This may constitute a spoiler, although I wouldn’t say it’s entirely accurate in the specific thing it spoils, if I can say that much without spoiling. Yes, our boy Skell is in the story. But is this the ending and closure to his saga? Pretty sure he wasn’t allowed to get one of those…

        Anyway, a short and sweet review and I appreciate it.

        I was on Goodreads just randomly, incidentally, following the amusing and horrifying case of an author who had written a book of essays, then made a tough tweet about reviewers who were “assholes trying to seem tough” by giving her four stars instead of five.

        Last count, she’d gotten a ton of attention and her essays (which not gonna lie, don’t sound like my thing but certainly seemed interesting, I’m not gonna buy but even so, fascinating stuff from the sounds of it) were hovering at 1.9 stars. Most of the people who actually read the essays went 4-5 stars, every 1-star or blacklisted review was just yelling about what a jerk the author is.

        Which, okay fair, she was a bit dumb. But she’s been through some shit, man. That’s what the essays are about. This is kinda toxic. Hence my link to the book, just in case anyone’s interested.

      • Hatboy says:

        I have to also admit to blinking away happy tears when I saw Samveen had titled the review “Last time pays for all.”

        Sorry, but it’s the little things.

      • aaronthepatriot says:

        LMAO nothing much to add, can’t get into yet another online drama but man, don’t bitch about 4 out of 5 stars might be the lesson there.

        And there better not be an end to Crom here! In fact I know, from a time perspective, there definitely is not so WTH, Samveen! Fake fan! But thanks for the review!

        But you can always jump around in time again and there can be more Crom even if you off him for good.

        Hey you ever planning to really show the story of him going to kick Nnal in the nads, or just leaving it as legend?

      • Hatboy says:

        Well! I do have a few plans for beginnings and endings for Çrom, although he is not a big player in a lot of the series I sort of have on my horizon right now. He’ll certainly be back once we get to Phase … Four? Heh. He may also be in the anthology stories, here and there.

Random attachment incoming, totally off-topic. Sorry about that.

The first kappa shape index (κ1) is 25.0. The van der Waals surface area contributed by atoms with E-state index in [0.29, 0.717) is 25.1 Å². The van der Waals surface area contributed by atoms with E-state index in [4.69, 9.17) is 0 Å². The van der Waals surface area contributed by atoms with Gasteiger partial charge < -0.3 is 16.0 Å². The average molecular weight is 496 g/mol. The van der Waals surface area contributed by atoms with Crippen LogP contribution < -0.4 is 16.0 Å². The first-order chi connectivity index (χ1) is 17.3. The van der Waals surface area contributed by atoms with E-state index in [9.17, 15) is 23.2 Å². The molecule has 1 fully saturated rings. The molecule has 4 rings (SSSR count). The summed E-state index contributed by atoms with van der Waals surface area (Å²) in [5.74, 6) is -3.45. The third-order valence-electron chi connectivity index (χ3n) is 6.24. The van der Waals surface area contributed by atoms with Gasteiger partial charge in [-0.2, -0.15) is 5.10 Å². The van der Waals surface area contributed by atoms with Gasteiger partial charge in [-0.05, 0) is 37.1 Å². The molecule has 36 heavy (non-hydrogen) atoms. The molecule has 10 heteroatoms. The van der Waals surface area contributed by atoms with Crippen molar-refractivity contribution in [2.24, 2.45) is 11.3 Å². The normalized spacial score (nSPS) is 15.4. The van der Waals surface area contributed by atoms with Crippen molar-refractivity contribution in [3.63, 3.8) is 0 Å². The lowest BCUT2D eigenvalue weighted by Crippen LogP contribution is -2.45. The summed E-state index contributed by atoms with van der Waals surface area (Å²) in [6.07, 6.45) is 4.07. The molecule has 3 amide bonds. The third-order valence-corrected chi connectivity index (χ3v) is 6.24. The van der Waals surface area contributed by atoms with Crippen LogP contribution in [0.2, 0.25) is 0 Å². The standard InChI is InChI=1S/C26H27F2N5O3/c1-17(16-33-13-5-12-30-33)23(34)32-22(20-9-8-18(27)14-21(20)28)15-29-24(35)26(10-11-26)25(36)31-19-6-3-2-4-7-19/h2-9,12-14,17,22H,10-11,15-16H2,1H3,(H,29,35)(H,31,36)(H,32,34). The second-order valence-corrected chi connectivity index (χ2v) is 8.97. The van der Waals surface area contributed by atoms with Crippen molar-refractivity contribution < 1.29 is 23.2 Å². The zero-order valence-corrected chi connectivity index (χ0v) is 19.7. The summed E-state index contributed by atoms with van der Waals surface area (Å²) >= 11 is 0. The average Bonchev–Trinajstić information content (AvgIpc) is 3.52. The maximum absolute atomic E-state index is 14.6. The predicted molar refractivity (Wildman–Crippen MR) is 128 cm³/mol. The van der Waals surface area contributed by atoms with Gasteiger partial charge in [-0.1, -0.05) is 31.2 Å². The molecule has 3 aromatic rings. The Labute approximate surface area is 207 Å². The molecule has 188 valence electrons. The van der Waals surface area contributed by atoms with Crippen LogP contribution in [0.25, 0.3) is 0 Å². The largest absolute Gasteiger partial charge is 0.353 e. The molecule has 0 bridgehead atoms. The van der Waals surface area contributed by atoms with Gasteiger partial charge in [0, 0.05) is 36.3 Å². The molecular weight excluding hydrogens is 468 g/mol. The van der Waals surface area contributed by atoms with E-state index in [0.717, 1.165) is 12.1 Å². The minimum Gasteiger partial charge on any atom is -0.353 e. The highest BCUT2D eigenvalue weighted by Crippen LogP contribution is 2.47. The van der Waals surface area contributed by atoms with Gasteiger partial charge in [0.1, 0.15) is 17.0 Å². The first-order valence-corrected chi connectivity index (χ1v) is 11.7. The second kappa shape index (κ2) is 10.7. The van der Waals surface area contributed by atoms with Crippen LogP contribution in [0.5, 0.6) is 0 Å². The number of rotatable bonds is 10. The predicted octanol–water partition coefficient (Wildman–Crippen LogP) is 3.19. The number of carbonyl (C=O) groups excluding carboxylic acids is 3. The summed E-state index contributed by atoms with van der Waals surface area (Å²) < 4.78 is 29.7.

I also have a sort of History of the Urverse, which will be eleven books in length and won’t really be marketable in my opinion. But who knows? I might just release them. They’re not even on my Phases plan, but they’d certainly include Çrom’s origin story.

  3. Damon says:

    Well, I finished it and enjoyed it quite a bit. If I’m being honest I rate Bad Cow above both of the newer books, but that may be because it was the first book of yours I read and am partial to that moment of discovery.

    Of course I have many questions to ask and will hopefully not spoil it for the slow-pokes out there who don’t inhale the books over a single weekend.

    Bullet point style:
    – Why does the Fweig resemble what Cratch became in the Destarion? Or is it that Cratch resembles the Fweig?
    – Did you lift the Darko chapter from something previously written? I haven’t looked too hard yet, but I am pretty positive I had read it before, at least the first part. The second part was heartbreaking and a good reminder on how cold and dangerous a certain character can be. Actually, cold and dangerous isn’t quite right, more like protective and lethal. I can’t come up with correct words, but I know how I felt.
    – The coda surprised me!
    – Thanks for not killing the dogs.
    – I see Ian McShane in my mind when reading Gabriel/Oreal.

    I think that is enough for the moment, I have more to ask after at least Aaron is caught up.

    Final thoughts, every book should have Crom in it somewhere, it was good to see Latetia again, giela are gross, Linda is fucking awesome (how did she get that last name though?).

    All in all it was a nice closure to the series.

    • Hatboy says:

      Well, I finished it and enjoyed it quite a bit. If I’m being honest I rate Bad Cow above both of the newer books, but that may be because it was the first book of yours I read and am partial to that moment of discovery.

      Awesome, that’s just fine with me 😀

      Of course I have many questions to ask and will hopefully not spoil it for the slow-pokes out there who don’t inhale the books over a single weekend.

      Bullet point style:
      – Why does the Fweig resemble what Cratch became in the Destarion? Or is it that Cratch resembles the Fweig?

      Ooh, excellent point! It was really a coincidence at first, but there is a close relationship between the Fweig and the Riddlespawn / Worm, they are all entities created by and in the service of Nnal. There’s a lot of complexity there, that doesn’t necessarily need to be clear yet, it’s just cool that you got the similarity.

      Basically, the Godfangs were made as a result of the Worm invasion back in the day, and their whole aesthetic was based on that era. So yes, long story short, the Flesh Eaters in their hostile setting (in which the Destarion‘s Flesh Eaters are permanently stuck when we see her) have bladed fingers like the Fweig. But also similar to the Worm entities, of which the Bookwyrm is a twisted variant.